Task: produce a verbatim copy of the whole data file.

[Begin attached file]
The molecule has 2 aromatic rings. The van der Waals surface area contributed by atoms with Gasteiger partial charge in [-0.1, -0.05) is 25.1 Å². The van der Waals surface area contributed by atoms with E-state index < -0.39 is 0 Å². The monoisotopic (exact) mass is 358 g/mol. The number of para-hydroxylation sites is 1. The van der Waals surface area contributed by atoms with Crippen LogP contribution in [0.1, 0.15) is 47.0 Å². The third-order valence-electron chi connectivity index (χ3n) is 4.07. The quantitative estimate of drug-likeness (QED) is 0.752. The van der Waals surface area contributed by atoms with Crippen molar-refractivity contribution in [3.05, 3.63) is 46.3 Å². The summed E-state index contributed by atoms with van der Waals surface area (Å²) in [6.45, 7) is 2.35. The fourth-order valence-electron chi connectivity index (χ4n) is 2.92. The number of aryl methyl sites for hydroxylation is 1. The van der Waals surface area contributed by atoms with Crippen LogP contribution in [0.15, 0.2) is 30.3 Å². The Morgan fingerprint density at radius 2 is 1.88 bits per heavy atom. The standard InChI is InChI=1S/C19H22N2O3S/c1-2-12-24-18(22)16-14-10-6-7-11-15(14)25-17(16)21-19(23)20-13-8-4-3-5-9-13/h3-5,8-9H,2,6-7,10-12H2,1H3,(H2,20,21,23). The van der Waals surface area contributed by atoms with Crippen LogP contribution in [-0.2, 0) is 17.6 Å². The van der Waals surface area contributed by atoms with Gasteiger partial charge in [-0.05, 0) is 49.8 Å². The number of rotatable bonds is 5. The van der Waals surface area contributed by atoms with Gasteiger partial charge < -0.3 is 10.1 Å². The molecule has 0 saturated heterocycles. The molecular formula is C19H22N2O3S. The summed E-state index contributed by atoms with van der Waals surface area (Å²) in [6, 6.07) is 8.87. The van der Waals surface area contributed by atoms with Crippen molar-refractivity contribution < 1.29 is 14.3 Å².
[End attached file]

The molecule has 2 aromatic rings. The van der Waals surface area contributed by atoms with Gasteiger partial charge in [-0.1, -0.05) is 25.1 Å². The van der Waals surface area contributed by atoms with E-state index < -0.39 is 0 Å². The monoisotopic (exact) mass is 358 g/mol. The number of para-hydroxylation sites is 1. The van der Waals surface area contributed by atoms with Crippen LogP contribution in [0.1, 0.15) is 47.0 Å². The third-order valence-electron chi connectivity index (χ3n) is 4.07. The quantitative estimate of drug-likeness (QED) is 0.752. The van der Waals surface area contributed by atoms with Crippen molar-refractivity contribution in [3.05, 3.63) is 46.3 Å². The summed E-state index contributed by atoms with van der Waals surface area (Å²) in [6.45, 7) is 2.35. The fourth-order valence-electron chi connectivity index (χ4n) is 2.92. The number of aryl methyl sites for hydroxylation is 1. The van der Waals surface area contributed by atoms with Crippen LogP contribution in [0.15, 0.2) is 30.3 Å². The Morgan fingerprint density at radius 2 is 1.88 bits per heavy atom. The standard InChI is InChI=1S/C19H22N2O3S/c1-2-12-24-18(22)16-14-10-6-7-11-15(14)25-17(16)21-19(23)20-13-8-4-3-5-9-13/h3-5,8-9H,2,6-7,10-12H2,1H3,(H2,20,21,23). The van der Waals surface area contributed by atoms with Crippen LogP contribution in [-0.2, 0) is 17.6 Å². The van der Waals surface area contributed by atoms with Gasteiger partial charge in [-0.05, 0) is 49.8 Å². The number of rotatable bonds is 5. The van der Waals surface area contributed by atoms with Gasteiger partial charge < -0.3 is 10.1 Å². The molecule has 0 saturated heterocycles. The molecular formula is C19H22N2O3S. The summed E-state index contributed by atoms with van der Waals surface area (Å²) in [6, 6.07) is 8.87. The van der Waals surface area contributed by atoms with Crippen molar-refractivity contribution < 1.29 is 14.3 Å².